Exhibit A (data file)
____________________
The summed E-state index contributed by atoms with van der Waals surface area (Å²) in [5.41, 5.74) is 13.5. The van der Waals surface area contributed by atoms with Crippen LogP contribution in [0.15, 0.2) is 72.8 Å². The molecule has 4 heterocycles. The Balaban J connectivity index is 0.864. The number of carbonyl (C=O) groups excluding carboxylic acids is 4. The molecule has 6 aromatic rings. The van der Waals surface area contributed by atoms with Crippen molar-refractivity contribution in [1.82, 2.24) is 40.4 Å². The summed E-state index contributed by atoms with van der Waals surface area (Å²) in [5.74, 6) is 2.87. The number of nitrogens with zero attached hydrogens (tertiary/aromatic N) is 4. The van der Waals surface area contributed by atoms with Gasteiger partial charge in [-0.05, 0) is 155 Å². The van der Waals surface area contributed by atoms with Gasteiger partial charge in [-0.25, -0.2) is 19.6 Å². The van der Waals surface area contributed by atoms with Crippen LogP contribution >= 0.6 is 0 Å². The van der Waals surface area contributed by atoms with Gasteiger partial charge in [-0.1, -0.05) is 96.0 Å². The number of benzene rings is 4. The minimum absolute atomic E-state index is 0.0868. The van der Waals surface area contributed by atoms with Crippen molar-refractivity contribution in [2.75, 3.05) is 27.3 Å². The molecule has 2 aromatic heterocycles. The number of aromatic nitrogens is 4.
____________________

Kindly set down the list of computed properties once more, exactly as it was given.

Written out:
The summed E-state index contributed by atoms with van der Waals surface area (Å²) in [5.41, 5.74) is 13.5. The van der Waals surface area contributed by atoms with Crippen LogP contribution in [0.15, 0.2) is 72.8 Å². The molecule has 4 heterocycles. The Balaban J connectivity index is 0.864. The number of carbonyl (C=O) groups excluding carboxylic acids is 4. The molecule has 6 aromatic rings. The van der Waals surface area contributed by atoms with Crippen molar-refractivity contribution in [1.82, 2.24) is 40.4 Å². The summed E-state index contributed by atoms with van der Waals surface area (Å²) in [5.74, 6) is 2.87. The number of nitrogens with zero attached hydrogens (tertiary/aromatic N) is 4. The van der Waals surface area contributed by atoms with Gasteiger partial charge in [-0.05, 0) is 155 Å². The van der Waals surface area contributed by atoms with Gasteiger partial charge in [-0.25, -0.2) is 19.6 Å². The van der Waals surface area contributed by atoms with Crippen LogP contribution >= 0.6 is 0 Å². The van der Waals surface area contributed by atoms with Gasteiger partial charge in [-0.1, -0.05) is 96.0 Å². The number of benzene rings is 4. The minimum absolute atomic E-state index is 0.0868. The van der Waals surface area contributed by atoms with Crippen molar-refractivity contribution in [2.75, 3.05) is 27.3 Å². The molecule has 2 aromatic heterocycles. The number of aromatic nitrogens is 4.